chockfull

Definitions

  • Webster's Revised Unabridged Dictionary
    • pred. a chockfull Quite full; full to capacity; choke-full; as, chowder chock-full of clams.
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Usage

In literature:

Them French boats are chockfull o' Freemasons, an' that's why.
""Captains Courageous"" by Rudyard Kipling
Blind, chockfull of sin!
"The Nigger Of The "Narcissus" A Tale Of The Forecastle" by Joseph Conrad
He's also chockfull of regard for you and yours, ma'am.
"Rivers of Ice" by R.M. Ballantyne
It's chockfull of stuff, now I tell ye!
"Peak and Prairie" by Anna Fuller
He was chockfull of lead when he rolled over.
"Winter Fun" by William O. Stoddard
Why, his father was just an old man chockfull of old-fashioned ideas and prejudices.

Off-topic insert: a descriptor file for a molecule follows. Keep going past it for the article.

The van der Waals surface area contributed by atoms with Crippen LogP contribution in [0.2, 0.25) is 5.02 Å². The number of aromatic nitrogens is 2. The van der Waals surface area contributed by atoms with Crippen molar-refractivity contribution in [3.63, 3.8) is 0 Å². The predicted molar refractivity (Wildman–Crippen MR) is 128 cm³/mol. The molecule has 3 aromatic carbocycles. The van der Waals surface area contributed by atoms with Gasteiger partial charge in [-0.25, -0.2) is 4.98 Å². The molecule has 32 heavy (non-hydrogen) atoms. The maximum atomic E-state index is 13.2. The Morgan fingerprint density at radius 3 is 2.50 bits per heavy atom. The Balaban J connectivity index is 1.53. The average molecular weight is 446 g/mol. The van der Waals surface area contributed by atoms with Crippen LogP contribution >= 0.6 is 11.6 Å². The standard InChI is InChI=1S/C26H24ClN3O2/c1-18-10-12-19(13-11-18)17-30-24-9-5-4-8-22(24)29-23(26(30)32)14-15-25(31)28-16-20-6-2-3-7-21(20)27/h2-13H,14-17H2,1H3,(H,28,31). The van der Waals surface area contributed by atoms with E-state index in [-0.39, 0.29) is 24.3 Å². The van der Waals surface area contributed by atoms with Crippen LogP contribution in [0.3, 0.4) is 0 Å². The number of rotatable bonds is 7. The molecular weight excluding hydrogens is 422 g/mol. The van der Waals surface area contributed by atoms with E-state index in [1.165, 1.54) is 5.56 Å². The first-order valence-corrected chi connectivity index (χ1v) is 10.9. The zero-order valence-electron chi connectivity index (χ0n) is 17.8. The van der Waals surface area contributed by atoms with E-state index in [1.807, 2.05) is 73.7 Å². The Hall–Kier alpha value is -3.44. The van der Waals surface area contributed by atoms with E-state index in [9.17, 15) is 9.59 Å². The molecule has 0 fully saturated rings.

"The Amazing Inheritance" by Frances R. Sterrett
One of them was an Irishman chockfull of fun and stories.
"Diary of an Enlisted Man" by Lawrence Van Alstyne
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In news:

From Stockholm to Sao Paulo, the fall fest circuit is chockfull of offerings that appeal to virtually every taste and market demand.
La Villita is chock–full of activities and exhibits 3-9 pm Friday and 10 a.m.-6 pm Saturday.
Chockfull of succulent shrimp and fluffy white rice, Nimbeaux's shrimp gumbo is today's Dish of the Day.
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